Has a friend ever confided in you that the loss of their pet caused more grief than the death of a close relative? Have you ever felt this way yourself?
Society has conditioned us to feel ashamed of such emotions, but research suggests we are more than justified when we deeply mourn the loss of a furry friend.
If you are a pet owner, you already know that there are no words that can describe the joy and love pets bring in the home. Pets are a perfect company, they welcome us at the door, eagerly waiting for us to spend some time playing with them, they can perform numerous pranks and tricks to make us laugh, they are amazing with kids, and they offer unconditional love.
Pets are always there for us when we are feeling blue or lonely, when we need comfort and a warm hug, and when we are happy that life can sometimes be too beautiful to be true. This explains why people find it too difficult to say goodbye to their pets. The loss of a pet is always a traumatic and painful experience, as it is the departure of a best friend.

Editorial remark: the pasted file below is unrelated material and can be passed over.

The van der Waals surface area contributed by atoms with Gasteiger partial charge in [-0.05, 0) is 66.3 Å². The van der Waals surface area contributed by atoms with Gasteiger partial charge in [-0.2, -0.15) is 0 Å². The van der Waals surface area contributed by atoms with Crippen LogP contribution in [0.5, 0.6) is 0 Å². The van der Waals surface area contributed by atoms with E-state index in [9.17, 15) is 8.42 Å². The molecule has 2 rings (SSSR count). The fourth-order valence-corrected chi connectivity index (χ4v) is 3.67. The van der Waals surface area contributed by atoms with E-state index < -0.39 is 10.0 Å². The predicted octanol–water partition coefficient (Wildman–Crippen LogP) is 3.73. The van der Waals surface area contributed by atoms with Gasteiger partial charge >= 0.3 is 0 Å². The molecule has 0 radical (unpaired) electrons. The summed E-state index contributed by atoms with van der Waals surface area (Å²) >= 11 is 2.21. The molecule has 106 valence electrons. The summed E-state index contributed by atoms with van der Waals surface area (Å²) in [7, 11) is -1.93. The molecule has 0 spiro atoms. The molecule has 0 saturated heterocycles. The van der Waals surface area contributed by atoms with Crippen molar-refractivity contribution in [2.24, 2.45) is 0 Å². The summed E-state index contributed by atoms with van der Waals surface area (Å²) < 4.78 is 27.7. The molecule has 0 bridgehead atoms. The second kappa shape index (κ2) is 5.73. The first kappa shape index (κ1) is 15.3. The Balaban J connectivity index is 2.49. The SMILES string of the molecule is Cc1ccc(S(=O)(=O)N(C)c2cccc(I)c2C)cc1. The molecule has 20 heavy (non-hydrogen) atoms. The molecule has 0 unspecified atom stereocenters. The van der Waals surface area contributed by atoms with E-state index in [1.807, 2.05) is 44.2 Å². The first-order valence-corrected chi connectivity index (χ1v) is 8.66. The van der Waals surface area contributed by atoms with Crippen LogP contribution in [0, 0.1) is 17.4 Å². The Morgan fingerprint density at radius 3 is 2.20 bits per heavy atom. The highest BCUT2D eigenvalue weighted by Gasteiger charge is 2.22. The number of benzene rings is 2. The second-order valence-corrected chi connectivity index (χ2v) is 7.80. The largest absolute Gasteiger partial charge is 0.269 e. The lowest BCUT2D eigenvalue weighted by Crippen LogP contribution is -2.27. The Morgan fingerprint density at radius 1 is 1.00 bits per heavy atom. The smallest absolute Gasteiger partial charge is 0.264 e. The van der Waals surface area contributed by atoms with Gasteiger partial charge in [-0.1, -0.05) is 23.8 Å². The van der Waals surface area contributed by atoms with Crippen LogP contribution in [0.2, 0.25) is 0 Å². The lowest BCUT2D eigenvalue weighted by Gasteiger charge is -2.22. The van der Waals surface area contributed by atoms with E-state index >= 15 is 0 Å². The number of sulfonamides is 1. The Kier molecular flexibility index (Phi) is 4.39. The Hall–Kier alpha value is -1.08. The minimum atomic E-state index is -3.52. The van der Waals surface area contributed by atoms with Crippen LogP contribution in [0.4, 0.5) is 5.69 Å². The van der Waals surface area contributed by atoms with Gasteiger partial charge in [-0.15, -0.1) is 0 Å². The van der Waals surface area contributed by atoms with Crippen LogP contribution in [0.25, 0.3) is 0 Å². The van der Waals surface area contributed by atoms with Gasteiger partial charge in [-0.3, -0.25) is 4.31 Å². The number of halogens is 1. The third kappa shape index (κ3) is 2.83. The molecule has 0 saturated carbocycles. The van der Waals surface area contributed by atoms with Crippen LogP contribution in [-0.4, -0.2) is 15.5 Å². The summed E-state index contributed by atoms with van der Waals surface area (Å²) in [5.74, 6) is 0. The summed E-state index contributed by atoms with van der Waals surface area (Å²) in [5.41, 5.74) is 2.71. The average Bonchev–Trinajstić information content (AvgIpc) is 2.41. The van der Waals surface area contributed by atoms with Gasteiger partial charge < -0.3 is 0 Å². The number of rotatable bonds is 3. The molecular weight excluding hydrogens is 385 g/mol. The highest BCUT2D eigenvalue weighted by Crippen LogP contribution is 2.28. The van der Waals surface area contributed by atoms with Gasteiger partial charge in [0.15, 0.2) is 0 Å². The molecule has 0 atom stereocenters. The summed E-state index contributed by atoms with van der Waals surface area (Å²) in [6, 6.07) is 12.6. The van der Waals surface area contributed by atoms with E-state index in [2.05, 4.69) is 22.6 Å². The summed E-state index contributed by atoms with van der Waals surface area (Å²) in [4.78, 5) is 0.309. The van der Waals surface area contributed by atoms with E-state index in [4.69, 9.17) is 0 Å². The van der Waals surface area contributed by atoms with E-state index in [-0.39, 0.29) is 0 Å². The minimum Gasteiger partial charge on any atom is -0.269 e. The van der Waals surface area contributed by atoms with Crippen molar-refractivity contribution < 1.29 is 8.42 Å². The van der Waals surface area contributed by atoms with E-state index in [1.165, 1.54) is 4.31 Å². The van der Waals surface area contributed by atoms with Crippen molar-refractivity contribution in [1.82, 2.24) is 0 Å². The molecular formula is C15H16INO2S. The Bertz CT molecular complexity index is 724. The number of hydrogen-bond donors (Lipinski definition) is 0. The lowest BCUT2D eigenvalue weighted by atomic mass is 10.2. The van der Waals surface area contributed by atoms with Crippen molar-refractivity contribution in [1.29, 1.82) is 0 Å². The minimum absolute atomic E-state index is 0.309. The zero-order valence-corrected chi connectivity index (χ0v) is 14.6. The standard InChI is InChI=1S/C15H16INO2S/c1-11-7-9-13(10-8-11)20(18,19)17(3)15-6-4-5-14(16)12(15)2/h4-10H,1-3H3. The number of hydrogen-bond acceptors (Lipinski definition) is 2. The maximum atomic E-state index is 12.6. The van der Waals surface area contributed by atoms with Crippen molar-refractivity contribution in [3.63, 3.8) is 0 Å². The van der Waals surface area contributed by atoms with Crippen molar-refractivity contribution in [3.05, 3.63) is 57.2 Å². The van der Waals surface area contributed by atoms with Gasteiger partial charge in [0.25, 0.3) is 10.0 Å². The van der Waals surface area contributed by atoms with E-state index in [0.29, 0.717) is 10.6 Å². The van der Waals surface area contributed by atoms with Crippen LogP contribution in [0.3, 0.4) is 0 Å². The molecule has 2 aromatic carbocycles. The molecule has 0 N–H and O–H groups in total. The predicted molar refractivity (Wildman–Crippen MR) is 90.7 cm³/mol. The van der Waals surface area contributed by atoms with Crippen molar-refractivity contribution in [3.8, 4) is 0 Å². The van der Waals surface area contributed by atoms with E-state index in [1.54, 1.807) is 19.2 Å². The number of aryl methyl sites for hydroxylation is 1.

” When our first family dog, Spike passed away, my father suffered terribly. He would come home from work and just sit in his car, unable to face walking through the door without our little Poodle mix to greet him. He took long walks and visited online pet loss support groups. He woke up crying in the night.”
Numerous people underestimate the pain felt after losing a dog or a cat, or any other pet, so researchers investigated the extent of sorrow owners feel in these cases. The study was carried out in the Department of Psychology at the University of New Mexico. Researchers questioned pet owners about their feelings after the loss of their pet, and they all agreed that the pain has been too intense and deep.
The experts I talked to emphasized that our relationship to pet loss has changed over the last century. “It’s not surprising to me that we feel such grief over the loss of a pet, because in this country at least they are increasingly considered family members,” says Leslie Irvine, a sociologist at the University of Colorado-Boulder. Sixty-eight percent of Americans own a pet, an increase of twelve percent since surveys of pet ownership started in the 1988, when it was already booming.
And depending on the relationship, the loss of a pet can be more traumatic than the grief we feel after the death of family and friends. In part, this is because pets share some of our most intimate relationships—we see them every day, they depend on us, we adjust our lives around their needs—and yet publically grieving their loss is not socially acceptable.